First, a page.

After the Crandell children were grown the house became a refuge for orphans and convalescing children run by the Red Cross until they gave up the lease. Crandell’s son moved back in with his own family until the brick business collapsed in the 30’s and Crandell turned the already quarter century old manor over to Judge H.S. Patterson, who raised his own children there until putting it on the market in ‘51.
In the late summer of that year my father fell in love with the estate on first sight and bought the house, along with the thirty acres upon which it sat perched atop Patterson Hill, surrounded by woods and wildflowers, and an exquisite unobstructed vista of downtown Calgary, seven miles distant, framed by the meandering Bow and snowcapped Rockies. It wasn’t long before the Harts turned this house of distinguished lineage into a cross between the Beverly Hillbillies and the Munsters - filled with a cast of characters that Barnum and Bailey would be hard pressed to top!
Maybe not so oddly, the house was always very much a reflection of my father. Strong. Sturdy. There for you in times of trouble. Warm. The heart of Hart house was unquestionably the dining room. Every Sunday for fifty years ( fifty years! ) my mother and father delighted in throwing lavish feasts for anybody who dared to show up. The Hart kids literally chewed the fat with an endless and ever changing assortment of freaks, musclemen, midgets, giants, and tough guys - who found out that at Hart house they were more normal than they thought.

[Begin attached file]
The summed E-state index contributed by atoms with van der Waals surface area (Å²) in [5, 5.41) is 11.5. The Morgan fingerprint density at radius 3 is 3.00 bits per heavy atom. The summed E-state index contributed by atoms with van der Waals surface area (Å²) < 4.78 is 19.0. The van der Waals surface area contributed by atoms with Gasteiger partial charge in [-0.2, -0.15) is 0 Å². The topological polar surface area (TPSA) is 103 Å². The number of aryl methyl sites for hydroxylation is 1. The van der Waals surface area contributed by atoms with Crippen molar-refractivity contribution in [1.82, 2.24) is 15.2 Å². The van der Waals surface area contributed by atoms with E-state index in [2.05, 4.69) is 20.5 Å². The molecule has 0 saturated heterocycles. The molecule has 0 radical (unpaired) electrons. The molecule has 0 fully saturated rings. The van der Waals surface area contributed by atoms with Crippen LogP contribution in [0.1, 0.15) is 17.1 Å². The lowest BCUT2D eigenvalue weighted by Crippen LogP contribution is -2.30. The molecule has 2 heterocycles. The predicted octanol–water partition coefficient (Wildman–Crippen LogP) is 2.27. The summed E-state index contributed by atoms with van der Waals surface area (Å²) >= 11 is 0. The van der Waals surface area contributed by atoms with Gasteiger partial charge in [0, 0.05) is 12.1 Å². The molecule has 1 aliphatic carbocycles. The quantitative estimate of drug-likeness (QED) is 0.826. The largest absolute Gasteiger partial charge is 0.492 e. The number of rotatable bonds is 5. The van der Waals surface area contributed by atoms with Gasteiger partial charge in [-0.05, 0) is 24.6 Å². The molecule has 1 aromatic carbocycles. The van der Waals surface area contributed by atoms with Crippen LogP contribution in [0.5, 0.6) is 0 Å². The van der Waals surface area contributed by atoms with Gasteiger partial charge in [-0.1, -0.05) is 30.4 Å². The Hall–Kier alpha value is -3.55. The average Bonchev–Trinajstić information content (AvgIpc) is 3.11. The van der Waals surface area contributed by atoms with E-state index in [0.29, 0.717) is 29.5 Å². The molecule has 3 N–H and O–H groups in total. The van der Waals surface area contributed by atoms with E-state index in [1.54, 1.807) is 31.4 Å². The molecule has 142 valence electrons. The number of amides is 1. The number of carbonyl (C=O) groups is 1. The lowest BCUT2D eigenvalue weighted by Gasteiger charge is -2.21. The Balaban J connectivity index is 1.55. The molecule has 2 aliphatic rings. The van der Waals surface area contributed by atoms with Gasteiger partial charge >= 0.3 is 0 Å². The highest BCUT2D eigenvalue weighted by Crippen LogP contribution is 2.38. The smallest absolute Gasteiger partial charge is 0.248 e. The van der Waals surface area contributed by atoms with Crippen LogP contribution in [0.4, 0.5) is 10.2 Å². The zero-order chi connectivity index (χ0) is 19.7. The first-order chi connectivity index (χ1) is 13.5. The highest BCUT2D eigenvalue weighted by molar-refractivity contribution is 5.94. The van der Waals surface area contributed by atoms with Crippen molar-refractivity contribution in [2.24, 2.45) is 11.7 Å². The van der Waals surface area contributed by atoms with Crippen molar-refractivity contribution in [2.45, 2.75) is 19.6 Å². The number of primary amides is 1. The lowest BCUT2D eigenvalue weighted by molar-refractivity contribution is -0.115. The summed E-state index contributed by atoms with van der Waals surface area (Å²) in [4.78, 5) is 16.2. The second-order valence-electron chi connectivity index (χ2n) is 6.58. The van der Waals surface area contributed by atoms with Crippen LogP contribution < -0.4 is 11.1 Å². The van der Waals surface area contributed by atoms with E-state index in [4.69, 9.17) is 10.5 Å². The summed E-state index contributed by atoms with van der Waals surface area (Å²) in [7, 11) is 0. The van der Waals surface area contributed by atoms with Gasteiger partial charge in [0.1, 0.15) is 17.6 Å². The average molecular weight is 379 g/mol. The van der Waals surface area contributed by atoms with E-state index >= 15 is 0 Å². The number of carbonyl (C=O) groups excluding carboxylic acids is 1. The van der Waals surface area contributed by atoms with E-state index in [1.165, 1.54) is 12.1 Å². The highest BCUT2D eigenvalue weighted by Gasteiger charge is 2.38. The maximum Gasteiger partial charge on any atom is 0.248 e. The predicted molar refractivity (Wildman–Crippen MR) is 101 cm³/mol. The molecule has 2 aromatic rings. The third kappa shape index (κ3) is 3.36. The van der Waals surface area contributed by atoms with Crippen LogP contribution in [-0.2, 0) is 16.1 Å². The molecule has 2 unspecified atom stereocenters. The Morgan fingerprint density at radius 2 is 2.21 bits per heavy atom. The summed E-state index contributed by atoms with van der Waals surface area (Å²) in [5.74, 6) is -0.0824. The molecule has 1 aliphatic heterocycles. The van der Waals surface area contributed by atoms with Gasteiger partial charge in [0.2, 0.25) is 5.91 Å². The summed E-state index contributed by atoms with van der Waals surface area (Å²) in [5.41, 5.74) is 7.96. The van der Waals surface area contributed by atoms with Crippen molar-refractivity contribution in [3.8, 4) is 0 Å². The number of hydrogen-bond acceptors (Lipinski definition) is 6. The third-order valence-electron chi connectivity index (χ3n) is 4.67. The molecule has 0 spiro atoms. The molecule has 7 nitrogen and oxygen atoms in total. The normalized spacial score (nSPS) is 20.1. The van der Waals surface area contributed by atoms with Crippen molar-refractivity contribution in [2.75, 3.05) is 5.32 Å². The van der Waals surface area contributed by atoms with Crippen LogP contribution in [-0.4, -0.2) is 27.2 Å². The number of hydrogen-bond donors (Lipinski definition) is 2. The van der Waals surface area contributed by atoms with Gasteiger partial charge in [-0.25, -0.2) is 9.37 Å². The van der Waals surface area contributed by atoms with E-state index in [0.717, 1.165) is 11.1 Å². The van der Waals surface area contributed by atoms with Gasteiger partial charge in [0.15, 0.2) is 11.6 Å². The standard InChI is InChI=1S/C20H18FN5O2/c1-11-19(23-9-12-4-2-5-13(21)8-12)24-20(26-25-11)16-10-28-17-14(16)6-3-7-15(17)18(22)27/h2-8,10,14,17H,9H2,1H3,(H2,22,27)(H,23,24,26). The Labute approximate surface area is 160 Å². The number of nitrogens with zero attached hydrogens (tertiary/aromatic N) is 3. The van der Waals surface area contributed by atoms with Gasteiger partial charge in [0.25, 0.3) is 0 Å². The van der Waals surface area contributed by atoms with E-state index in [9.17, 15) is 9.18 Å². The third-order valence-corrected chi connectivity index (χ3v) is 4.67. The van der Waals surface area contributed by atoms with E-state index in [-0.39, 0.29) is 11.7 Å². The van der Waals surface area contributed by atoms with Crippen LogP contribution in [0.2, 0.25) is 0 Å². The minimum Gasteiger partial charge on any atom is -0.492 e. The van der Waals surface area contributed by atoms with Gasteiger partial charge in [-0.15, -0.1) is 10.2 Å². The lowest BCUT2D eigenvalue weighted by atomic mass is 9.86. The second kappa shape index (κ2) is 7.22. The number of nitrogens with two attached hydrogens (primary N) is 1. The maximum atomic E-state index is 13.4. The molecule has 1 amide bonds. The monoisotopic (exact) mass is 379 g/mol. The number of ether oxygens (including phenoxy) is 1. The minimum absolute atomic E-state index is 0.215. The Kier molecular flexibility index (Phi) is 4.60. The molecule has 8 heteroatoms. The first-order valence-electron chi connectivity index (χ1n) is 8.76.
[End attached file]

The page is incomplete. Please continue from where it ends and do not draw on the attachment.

The rest of the time the Hart kids generally did our eating in the kitchen, which Stu had equipped with the finest in second hand restaurant ware from Calgary’s best steak houses and hotels. Just to set the record straight, dad did the cooking, mom ran the office. When I think of the expression, “out here in the fields, we fight for our meals ...” all I can say is I won more than I lost. Stu grew up in the dirty thirties and having known hunger he was more than strict about wasting food. Every night he got great satisfaction in piling twelve dinner plates high, the older the kid the bigger the portion. Then he’d call us to dinner and all the Hart kids would come out of the woodwork in a race to get there first. It wasn’t that we were hungry, it was because the heaping portions were way too big for any of us so the older boys would grab the smallest dishes and the smallest kids would be left sitting there, for hours, having to finish off plates of spaghetti that you could barely see over, while my father stood guard. Nobody went hungry at Hart house. After years of utter frustration my poor mother completely gave up on trying to be Susie Homemaker and us Hart kids knew as much about housekeeping as we did about rocket science. Most of the bedrooms were always knee high in clothes but that didn’t matter, I always figured if you didn’t step on them they were clean!